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He said India has taken the initiative to conduct customized COVID-19 specific training programmes for several countries, including Commonwealth member states, to build the capacity of healthcare professionals and administrators.

"We are also making available COVID-19 mitigation technologies, solutions and products, including cost-effective test kits, indigenously developed in India for supply to the rest of the world," Shringla said.

"On the domestic front, we are implementing our vaccination programme successfully, having administered an overwhelming 750 million doses so far, with a record-breaking 10 million doses in a single day," he said.

Shringla asserted that for the Commonwealth to be an effective stakeholder in navigating contemporary global challenges, it needs to adopt an approach that is inclusive, transparent and anchored in reformed multilateralism.

"The re-imagined post-pandemic world will make profoundly different demands from the Commonwealth, which must evolve accordingly so as to be fit for purpose and capable of inspiring confidence in its ability to effectively meet those demands," the foreign secretary said.

"We look forward to the early convening of the Commonwealth Leaders’ Summit in Kigali. We wish Rwanda all success in this endeavour," he said.

Lord Tariq Ahmed, Minister of State in the Foreign, Commonwealth and Development Office of the United Kingdom hosted Thursday's meeting.

In his remarks, Shringla said more than 18 months into this unprecedented disruption, "we are still grappling with the unknown and the unexpected".

The pandemic and its fallout pose the most serious challenge to policymakers in a generation and more, and governance structures, national and international, have been and are being subjected to unprecedented stress, he noted.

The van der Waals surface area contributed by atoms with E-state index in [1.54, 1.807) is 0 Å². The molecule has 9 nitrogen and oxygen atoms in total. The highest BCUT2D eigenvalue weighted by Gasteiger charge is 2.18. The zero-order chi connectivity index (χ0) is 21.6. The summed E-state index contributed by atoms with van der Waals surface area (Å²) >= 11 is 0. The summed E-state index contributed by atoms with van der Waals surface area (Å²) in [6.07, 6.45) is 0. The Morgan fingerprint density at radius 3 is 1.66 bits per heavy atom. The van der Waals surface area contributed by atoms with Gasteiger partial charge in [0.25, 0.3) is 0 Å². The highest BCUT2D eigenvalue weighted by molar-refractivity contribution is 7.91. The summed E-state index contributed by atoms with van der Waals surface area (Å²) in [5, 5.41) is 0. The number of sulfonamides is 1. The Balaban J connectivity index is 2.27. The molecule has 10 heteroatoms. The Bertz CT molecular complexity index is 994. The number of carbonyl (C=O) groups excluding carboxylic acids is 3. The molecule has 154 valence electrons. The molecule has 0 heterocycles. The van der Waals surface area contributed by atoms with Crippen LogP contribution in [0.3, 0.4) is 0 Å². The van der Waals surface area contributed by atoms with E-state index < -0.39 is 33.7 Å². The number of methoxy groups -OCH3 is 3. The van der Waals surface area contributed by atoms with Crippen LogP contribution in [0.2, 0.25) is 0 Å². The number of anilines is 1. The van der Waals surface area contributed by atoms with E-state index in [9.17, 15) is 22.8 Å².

The events of the past year have clearly demonstrated how imperative it is for all countries to coordinate responses to the various challenges that the pandemic has brought to the fore, Shringla said.

"In this context, the significance of the Commonwealth, home to 2.4 billion people, and representing 54 countries, which include both advanced economies and developing countries, cannot be overemphasised," he said.

Shringla said that India, for its part, has risen to the challenge and in the spirit of global solidarity, has provided COVID-19 related support, including pharmaceuticals, medical equipment and vaccines, to more than 150 countries across the world over the last year.

"We appreciate the support extended to us by several other countries to battle the second wave of the pandemic in India, in the same spirit of solidarity," he said.

The foreign secretary said India will continue to extend COVID-19 related assistance to countries in its neighbourhood and beyond, particularly those that have seen a surge in coronavirus cases recently.

"I am also pleased to announce that at the recently held CoWIN Global Conclave, in which more than 140 countries participated, India offered to make its indigenously developed COVID-19 vaccination digital platform CoWIN an open source platform, a global public good available to all countries," he said.

He also said that addressing climate change too deserves focussed attention and much like the pandemic, climate change does not respect either physical or political boundaries, thereby necessitating a globally coordinated response.

"I am pleased to convey that India is not only meeting its Paris Agreement targets, but also exceeding them and has pioneered initiatives such as the International Solar Alliance and the Coalition for Disaster Resilient Infrastructure, both of which bring several Commonwealth members within their fold," he said.
PTI
first published: Sep 17, 2021 08:16 am